In developing character, I am constantly trying new things, even small things, to help me establish myself as my character. As a director, I get to see how other actors benefit (or not) by these same techniques. Unsurprisingly, I learn a lot about my process when working with other actors in this way. I also learn from these same actors, new ideas and concepts.
Recently, I have been directing a play, which I have previously appeared in, and due to a rather dreadful audition turnout, I am also having to replay my previous character. Director and Actor. While I am thrilled to be able to appear in a play that I am directing, and not as a cameo, but a major role, it does introduce some rather interesting obstacles.
Couple with this, we are working to a very tight deadline. I am very used to a rather lavish two to three months rehearsal period, consisting of 2 to 3 nights a week, and an afternoon on the weekend. Plenty of time to work on character, blocking, and so forth. This time around, I have three weeks. Only three weeks. We are half way through this already…
So I decided that I was going to use a very different directional approach to what I was used to. A gamble? Maybe.
When rehearsing for film, the rehearsal period can be incredibly short. Days, or even hours in some cases. As the production is broken up into small bite-size chunks, it means that rehearsals can be focused on specific scenes. The problem is in character development, which can become fractured as you hop from scene to scene.
Most often, actors Workshop their characters, not focusing on the lines or script too intensely, in order to build a personal story, or connection that helps them to relate and feel their character. This process can be very intensive asking the actor to delve deep in to themselves in order to find reasons for their choices. Reasons they can connect with.
So this was the approach I tried to use, focussing on the why. Asking the actors to find something that would connect them to their characters, even to believe that they could even be their character.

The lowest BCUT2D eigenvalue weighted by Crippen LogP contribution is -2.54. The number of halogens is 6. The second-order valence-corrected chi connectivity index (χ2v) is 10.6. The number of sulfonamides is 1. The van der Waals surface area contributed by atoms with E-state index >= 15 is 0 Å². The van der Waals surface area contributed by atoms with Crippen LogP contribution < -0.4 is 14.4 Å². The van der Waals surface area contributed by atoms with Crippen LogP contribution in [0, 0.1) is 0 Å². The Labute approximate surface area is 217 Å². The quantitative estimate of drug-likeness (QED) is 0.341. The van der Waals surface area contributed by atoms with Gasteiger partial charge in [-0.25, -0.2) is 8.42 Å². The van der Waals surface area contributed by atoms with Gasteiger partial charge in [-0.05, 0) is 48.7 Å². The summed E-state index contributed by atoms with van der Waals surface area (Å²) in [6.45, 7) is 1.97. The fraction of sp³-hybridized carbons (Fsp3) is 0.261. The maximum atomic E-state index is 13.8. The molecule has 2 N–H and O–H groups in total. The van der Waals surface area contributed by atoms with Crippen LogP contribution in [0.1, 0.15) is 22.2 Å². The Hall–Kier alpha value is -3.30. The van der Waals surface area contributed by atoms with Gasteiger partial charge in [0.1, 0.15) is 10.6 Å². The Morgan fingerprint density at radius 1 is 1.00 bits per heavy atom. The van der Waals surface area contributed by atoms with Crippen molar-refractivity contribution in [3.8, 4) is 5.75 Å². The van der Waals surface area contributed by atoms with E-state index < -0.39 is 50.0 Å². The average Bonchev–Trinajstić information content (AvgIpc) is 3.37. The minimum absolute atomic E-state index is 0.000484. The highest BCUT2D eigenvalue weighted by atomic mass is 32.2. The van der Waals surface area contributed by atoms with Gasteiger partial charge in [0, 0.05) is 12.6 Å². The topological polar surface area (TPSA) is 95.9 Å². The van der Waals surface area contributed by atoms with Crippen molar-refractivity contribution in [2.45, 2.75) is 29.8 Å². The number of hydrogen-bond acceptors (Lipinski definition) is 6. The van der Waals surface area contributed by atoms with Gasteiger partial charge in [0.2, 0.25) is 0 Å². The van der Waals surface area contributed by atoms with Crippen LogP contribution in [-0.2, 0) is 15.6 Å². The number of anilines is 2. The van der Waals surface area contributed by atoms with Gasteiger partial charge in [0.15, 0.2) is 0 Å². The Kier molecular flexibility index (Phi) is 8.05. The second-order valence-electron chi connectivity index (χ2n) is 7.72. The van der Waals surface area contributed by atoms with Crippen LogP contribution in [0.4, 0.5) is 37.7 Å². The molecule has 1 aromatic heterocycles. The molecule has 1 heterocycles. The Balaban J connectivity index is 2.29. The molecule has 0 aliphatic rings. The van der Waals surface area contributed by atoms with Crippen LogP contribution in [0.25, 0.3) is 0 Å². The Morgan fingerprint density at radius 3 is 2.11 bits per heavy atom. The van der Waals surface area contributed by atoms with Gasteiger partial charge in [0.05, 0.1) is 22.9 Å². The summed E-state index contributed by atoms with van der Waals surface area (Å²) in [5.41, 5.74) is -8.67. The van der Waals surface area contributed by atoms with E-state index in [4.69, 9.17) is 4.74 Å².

What has occurred so far is somewhat incredible. While the cast are not completely off-script at this time, they are so very close. More importantly, their characters are living, breathing entities. They feel natural. Through this process, my vision for the show has been challenged with some very interesting, and naturally made choices by the cast. That’s the key thing here, naturally.
Being able to react in character, to me, is very important. Probably more important than acting the character. It means that your character is always in motion, able to respond to things that are different, which makes them a little unpredictable. I just love unpredictable.
So do most audiences. I am not talking shock stuff. I’m talking about those little subtle moments that make an audience feel they should keep watch so that they don’t miss anything. The “Oh, I didn’t expect that” response that keeps an audience alert, and on the edge of their seat.
I have always tried directing a little differently each show I have done, experimenting with various methods. This time around, I am astounded at how well things are going, and I think I will be using this approach more in future.
That said, having an experienced and very talented cast helps a great deal, and I am incredibly fortunate to have just that. Four of some of the best talent Perth has to offer. I am blessed.
This is the show by the way. “A Finger in the Dyke.” A comedy about reality TV Cooking Shows. Click the image if you want to know more.
Reblogged this on drpaulboucher's Blog and commented:
An excellent blog from Jeff